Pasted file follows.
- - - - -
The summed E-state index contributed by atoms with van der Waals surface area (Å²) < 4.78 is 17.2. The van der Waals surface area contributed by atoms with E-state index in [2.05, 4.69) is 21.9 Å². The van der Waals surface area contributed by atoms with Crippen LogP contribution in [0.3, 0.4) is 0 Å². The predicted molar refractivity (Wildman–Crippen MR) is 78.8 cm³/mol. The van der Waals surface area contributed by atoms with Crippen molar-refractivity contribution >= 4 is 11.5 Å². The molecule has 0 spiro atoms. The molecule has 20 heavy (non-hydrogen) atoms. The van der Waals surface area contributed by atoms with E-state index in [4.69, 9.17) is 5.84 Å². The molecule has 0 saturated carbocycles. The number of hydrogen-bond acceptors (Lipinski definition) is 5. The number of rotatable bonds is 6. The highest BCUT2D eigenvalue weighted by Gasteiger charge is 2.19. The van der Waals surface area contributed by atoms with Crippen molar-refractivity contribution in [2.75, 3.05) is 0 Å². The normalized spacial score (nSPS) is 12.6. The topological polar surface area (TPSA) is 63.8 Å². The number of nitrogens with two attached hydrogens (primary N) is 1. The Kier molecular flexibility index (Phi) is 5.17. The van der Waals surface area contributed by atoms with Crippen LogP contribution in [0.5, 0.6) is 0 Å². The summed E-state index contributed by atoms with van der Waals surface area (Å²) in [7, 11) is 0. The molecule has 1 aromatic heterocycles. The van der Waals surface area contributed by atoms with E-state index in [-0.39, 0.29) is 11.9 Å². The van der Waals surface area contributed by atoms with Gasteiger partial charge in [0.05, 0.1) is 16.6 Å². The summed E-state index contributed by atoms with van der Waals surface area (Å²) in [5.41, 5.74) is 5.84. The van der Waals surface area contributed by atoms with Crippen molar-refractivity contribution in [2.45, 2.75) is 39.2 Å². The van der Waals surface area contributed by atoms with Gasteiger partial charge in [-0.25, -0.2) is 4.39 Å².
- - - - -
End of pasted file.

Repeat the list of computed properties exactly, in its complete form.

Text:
The summed E-state index contributed by atoms with van der Waals surface area (Å²) < 4.78 is 17.2. The van der Waals surface area contributed by atoms with E-state index in [2.05, 4.69) is 21.9 Å². The van der Waals surface area contributed by atoms with Crippen LogP contribution in [0.3, 0.4) is 0 Å². The predicted molar refractivity (Wildman–Crippen MR) is 78.8 cm³/mol. The van der Waals surface area contributed by atoms with Crippen molar-refractivity contribution >= 4 is 11.5 Å². The molecule has 0 spiro atoms. The molecule has 20 heavy (non-hydrogen) atoms. The van der Waals surface area contributed by atoms with E-state index in [4.69, 9.17) is 5.84 Å². The molecule has 0 saturated carbocycles. The number of hydrogen-bond acceptors (Lipinski definition) is 5. The number of rotatable bonds is 6. The highest BCUT2D eigenvalue weighted by Gasteiger charge is 2.19. The van der Waals surface area contributed by atoms with Crippen molar-refractivity contribution in [2.75, 3.05) is 0 Å². The normalized spacial score (nSPS) is 12.6. The topological polar surface area (TPSA) is 63.8 Å². The number of nitrogens with two attached hydrogens (primary N) is 1. The Kier molecular flexibility index (Phi) is 5.17. The van der Waals surface area contributed by atoms with Crippen LogP contribution in [0.5, 0.6) is 0 Å². The summed E-state index contributed by atoms with van der Waals surface area (Å²) in [7, 11) is 0. The molecule has 1 aromatic heterocycles. The van der Waals surface area contributed by atoms with E-state index in [-0.39, 0.29) is 11.9 Å². The van der Waals surface area contributed by atoms with Gasteiger partial charge in [0.05, 0.1) is 16.6 Å². The summed E-state index contributed by atoms with van der Waals surface area (Å²) in [5.41, 5.74) is 5.84. The van der Waals surface area contributed by atoms with Crippen molar-refractivity contribution in [2.45, 2.75) is 39.2 Å². The van der Waals surface area contributed by atoms with Gasteiger partial charge in [-0.25, -0.2) is 4.39 Å².